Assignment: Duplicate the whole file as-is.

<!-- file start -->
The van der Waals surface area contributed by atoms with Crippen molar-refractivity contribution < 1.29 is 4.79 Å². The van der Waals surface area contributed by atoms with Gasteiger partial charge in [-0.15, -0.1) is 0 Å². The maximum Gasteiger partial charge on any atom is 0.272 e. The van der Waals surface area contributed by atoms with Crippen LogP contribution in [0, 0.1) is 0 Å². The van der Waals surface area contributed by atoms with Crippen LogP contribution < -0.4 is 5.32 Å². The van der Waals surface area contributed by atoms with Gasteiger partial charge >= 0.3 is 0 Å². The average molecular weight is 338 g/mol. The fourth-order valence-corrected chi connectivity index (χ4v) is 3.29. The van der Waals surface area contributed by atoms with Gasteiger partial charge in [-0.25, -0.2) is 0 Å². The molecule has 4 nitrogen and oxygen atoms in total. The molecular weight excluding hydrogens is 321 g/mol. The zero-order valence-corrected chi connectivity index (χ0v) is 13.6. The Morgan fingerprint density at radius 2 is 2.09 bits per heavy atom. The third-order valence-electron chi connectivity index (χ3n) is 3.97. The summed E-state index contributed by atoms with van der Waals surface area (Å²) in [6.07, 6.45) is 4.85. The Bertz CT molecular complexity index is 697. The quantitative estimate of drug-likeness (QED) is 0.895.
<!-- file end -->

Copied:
The van der Waals surface area contributed by atoms with Crippen molar-refractivity contribution < 1.29 is 4.79 Å². The van der Waals surface area contributed by atoms with Gasteiger partial charge in [-0.15, -0.1) is 0 Å². The maximum Gasteiger partial charge on any atom is 0.272 e. The van der Waals surface area contributed by atoms with Crippen LogP contribution in [0, 0.1) is 0 Å². The van der Waals surface area contributed by atoms with Crippen LogP contribution < -0.4 is 5.32 Å². The van der Waals surface area contributed by atoms with Gasteiger partial charge >= 0.3 is 0 Å². The average molecular weight is 338 g/mol. The fourth-order valence-corrected chi connectivity index (χ4v) is 3.29. The van der Waals surface area contributed by atoms with Gasteiger partial charge in [-0.25, -0.2) is 0 Å². The molecule has 4 nitrogen and oxygen atoms in total. The molecular weight excluding hydrogens is 321 g/mol. The zero-order valence-corrected chi connectivity index (χ0v) is 13.6. The Morgan fingerprint density at radius 2 is 2.09 bits per heavy atom. The third-order valence-electron chi connectivity index (χ3n) is 3.97. The summed E-state index contributed by atoms with van der Waals surface area (Å²) in [6.07, 6.45) is 4.85. The Bertz CT molecular complexity index is 697. The quantitative estimate of drug-likeness (QED) is 0.895.